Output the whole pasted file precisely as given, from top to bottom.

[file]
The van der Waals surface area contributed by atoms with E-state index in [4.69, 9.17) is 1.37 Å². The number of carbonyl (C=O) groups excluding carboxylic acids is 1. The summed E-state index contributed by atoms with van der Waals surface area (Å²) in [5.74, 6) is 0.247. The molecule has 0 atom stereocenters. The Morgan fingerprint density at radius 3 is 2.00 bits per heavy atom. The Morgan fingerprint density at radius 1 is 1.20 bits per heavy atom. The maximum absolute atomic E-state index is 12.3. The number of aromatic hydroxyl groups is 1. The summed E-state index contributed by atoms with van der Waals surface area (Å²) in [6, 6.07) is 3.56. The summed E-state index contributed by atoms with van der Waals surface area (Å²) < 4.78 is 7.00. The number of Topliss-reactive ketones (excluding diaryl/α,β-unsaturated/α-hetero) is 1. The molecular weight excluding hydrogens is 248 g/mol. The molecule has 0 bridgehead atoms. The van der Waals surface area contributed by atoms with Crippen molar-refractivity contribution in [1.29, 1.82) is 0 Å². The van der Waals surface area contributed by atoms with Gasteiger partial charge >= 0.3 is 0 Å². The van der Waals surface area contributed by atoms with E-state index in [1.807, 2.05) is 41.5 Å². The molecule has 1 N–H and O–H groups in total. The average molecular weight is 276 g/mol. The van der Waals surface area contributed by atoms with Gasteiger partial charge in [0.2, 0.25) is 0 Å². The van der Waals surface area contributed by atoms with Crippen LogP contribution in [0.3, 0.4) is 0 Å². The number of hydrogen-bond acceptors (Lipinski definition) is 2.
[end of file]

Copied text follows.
The van der Waals surface area contributed by atoms with E-state index in [4.69, 9.17) is 1.37 Å². The number of carbonyl (C=O) groups excluding carboxylic acids is 1. The summed E-state index contributed by atoms with van der Waals surface area (Å²) in [5.74, 6) is 0.247. The molecule has 0 atom stereocenters. The Morgan fingerprint density at radius 3 is 2.00 bits per heavy atom. The Morgan fingerprint density at radius 1 is 1.20 bits per heavy atom. The maximum absolute atomic E-state index is 12.3. The number of aromatic hydroxyl groups is 1. The summed E-state index contributed by atoms with van der Waals surface area (Å²) in [6, 6.07) is 3.56. The summed E-state index contributed by atoms with van der Waals surface area (Å²) < 4.78 is 7.00. The number of Topliss-reactive ketones (excluding diaryl/α,β-unsaturated/α-hetero) is 1. The molecular weight excluding hydrogens is 248 g/mol. The molecule has 0 bridgehead atoms. The van der Waals surface area contributed by atoms with Crippen molar-refractivity contribution in [1.29, 1.82) is 0 Å². The van der Waals surface area contributed by atoms with Gasteiger partial charge >= 0.3 is 0 Å². The van der Waals surface area contributed by atoms with E-state index in [1.807, 2.05) is 41.5 Å². The molecule has 1 N–H and O–H groups in total. The average molecular weight is 276 g/mol. The van der Waals surface area contributed by atoms with Gasteiger partial charge in [0.2, 0.25) is 0 Å². The van der Waals surface area contributed by atoms with Crippen LogP contribution in [0.3, 0.4) is 0 Å². The number of hydrogen-bond acceptors (Lipinski definition) is 2.